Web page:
The Ford GT40’s success at Le Mans is etched in the history books. The car took four back-to-back wins at the famed endurance event between 1966–1969, however it’s the motive behind those wins that impresses most. In 1963 Henry Ford II began months of negotiating with Enzo Ferrari to buy the Italian marque, only for Ferrari to pull the plug on the deal at the eleventh hour. Enraged, Ford ordered his racing division to build a car capable of destroying Ferrari at Le Mans. With a Lola chassis and a 4.7-litre Ford V8, Henry’s wish was granted, as his team dominated Le Mans four years in a row.
The Audi R8 is by far and away the most successful 21st Century race car, with a staggering five wins at the Le Mans 24 Hours between 2000–2006. In-fact the only time the R8 lost the race in that period was 2003. Besides 2003, the R8 was the yardstick in LMP1 competition, a car so quick it had to be constantly pegged back by the authorities, who regularly reduced the power output of the 3.6-litre V8 across the annual sports car season. The R8 also helped ‘Mr.Le Mans’ Tom Kristensen on his way to five out of his nine career victories at Le Sarthe.
Besides being the world’s most expensive car several times, the Ferrari 250 GTO was also one of the greatest on Motorsports. It went on to win the International Championship for GT Manufacturers three years in a row, and was the last to do so at the top-level of sports car racing with a front-mounted engine. Beautiful, successful and exclusive, the 250 GTO has earned the reputation it deserve.
No other manufacturer has dominated the race in modern years like Audi, which has notched all 13 of its victories since 2000, and is well on its way to overtaking Porsche’s record of 16 victories. Already one of the most successful cars in Le Mans history, the R18 debuted in 2011 and has won every race until 2014.
It was never intended to go racing. Eventually, pressure from customers and racing teams led to the development of the race-focused F1 GTR, and by 1995, McLaren decided to take its road car racing.
F1 GTRs stormed the 1995 Le Mans, winning overall and taking third, fourth, fifth and 13th place. In 1996, McLaren fell to Porsche’s one-two-three finish, but still had five F1s finish in the top 10. In 1997, the F1’s final year of production (and McLaren’s last Le Mans), the car was given a new set of aerodynamic upgrades, and stretched bodywork behind the rear wheels, becoming known as the “Long Tail” F1s. Long Tails finished second and third overall behind Porsche.
While Audi is on a historic hot streak today, Le Mans had never seen a manufacturer dominate the race quite like Porsche, who racked up 16 victories between 1970 and 1998.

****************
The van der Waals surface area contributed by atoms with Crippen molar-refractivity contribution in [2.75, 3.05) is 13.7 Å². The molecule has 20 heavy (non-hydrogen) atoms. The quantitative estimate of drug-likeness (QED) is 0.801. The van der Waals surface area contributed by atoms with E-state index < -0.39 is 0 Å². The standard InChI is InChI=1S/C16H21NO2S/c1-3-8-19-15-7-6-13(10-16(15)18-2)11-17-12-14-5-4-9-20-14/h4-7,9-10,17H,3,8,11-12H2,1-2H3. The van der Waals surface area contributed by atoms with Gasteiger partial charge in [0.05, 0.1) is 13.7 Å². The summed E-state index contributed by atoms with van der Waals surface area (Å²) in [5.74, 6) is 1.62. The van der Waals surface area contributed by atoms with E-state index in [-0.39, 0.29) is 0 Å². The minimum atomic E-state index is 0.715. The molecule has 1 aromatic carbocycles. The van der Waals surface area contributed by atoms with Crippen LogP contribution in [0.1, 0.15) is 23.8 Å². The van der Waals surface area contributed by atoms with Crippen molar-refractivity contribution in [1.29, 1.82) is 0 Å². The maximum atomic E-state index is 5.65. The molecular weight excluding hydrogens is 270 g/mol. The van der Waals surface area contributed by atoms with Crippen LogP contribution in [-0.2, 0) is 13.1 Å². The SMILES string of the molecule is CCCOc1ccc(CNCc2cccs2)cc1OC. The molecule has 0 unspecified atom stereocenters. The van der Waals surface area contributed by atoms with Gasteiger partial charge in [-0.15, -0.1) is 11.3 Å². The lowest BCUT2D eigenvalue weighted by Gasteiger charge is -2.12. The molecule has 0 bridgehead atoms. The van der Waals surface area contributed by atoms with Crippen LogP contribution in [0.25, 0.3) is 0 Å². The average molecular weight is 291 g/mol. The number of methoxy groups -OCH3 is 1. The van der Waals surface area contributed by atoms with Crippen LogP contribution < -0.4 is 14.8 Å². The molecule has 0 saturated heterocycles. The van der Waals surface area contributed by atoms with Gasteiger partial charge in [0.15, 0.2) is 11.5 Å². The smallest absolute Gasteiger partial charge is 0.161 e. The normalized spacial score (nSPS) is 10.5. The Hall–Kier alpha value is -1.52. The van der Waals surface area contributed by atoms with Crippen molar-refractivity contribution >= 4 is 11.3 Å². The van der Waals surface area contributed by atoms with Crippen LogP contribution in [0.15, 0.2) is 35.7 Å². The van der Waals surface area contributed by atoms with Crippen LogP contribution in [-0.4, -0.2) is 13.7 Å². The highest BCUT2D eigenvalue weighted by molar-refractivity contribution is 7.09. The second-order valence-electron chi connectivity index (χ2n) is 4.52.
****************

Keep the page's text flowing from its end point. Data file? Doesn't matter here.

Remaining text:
The Porsche 956 was a Group C sports-prototype racing car designed byNorbert Singer and built by Porsche in 1982 for the FIA World Sportscar Championship. It was later upgraded to the 956B in 1984. Driven by Stefan Bellof in 1983, this car holds the all-time record for the fastest vehicle ever to lap the Nürburgring Nordschleife, completed the circuit in 6:11.13 while qualifying for the 1000km Sports Car race.
Winning every contest between 1960-1965, Ferraris entries were as breathtaking as they were formidable.
Between 1951 and 1957, Jaguar took the checkered flag five times, a feat that hadn’t been since since Bentley dominated in the 1920s.
1989 saw the RS500 become too successful for its own good. Faced with the gigantic leap in power the machine had given Ford an almost unassailable margin over their rivals in an ever thinning field of European Touring Cars
Mercedes dumped the motorsport ban, established factory-backed DTM teams, and developed a larger, 2.5-liter engine. Each company eventually developed evolution versions of its street cars, sold to the public so the same improvements could be made to the racing machines. It was too little, too late. The M3 was the ultimate victor, with 48 DTM victories to the Mercedes’ 42. But there was no one else close behind!
The BMW E30 M3 Race Car was the best example of the Group A regulations globally, and the most successful, too. In Europe it was brutal, using its lowly sprung stance and 300bhp S14 2.3-litre engine to conquer the Italian, German, British, and French Touring car championships, whilst also taking the inaugural World Touring Car Championship in the hands of Roberto Ravaglia in ’87.
It’s called “Godzilla”, simply because it came from Japan and it has rival killing ability.The Nissan Skyline GT-R R32 is arguably the most devastating Touring car ever. It dominated the 1991 Spa 24 Hours, took a trio of titles in the Australian Group A championship (1990–1992), and at home in Japan, it won 29 races from 29 starts across for seasons! The R32’s on track success was what caused the Skyline and GTR name to be one the most highly regarded amongst the enthusiasts.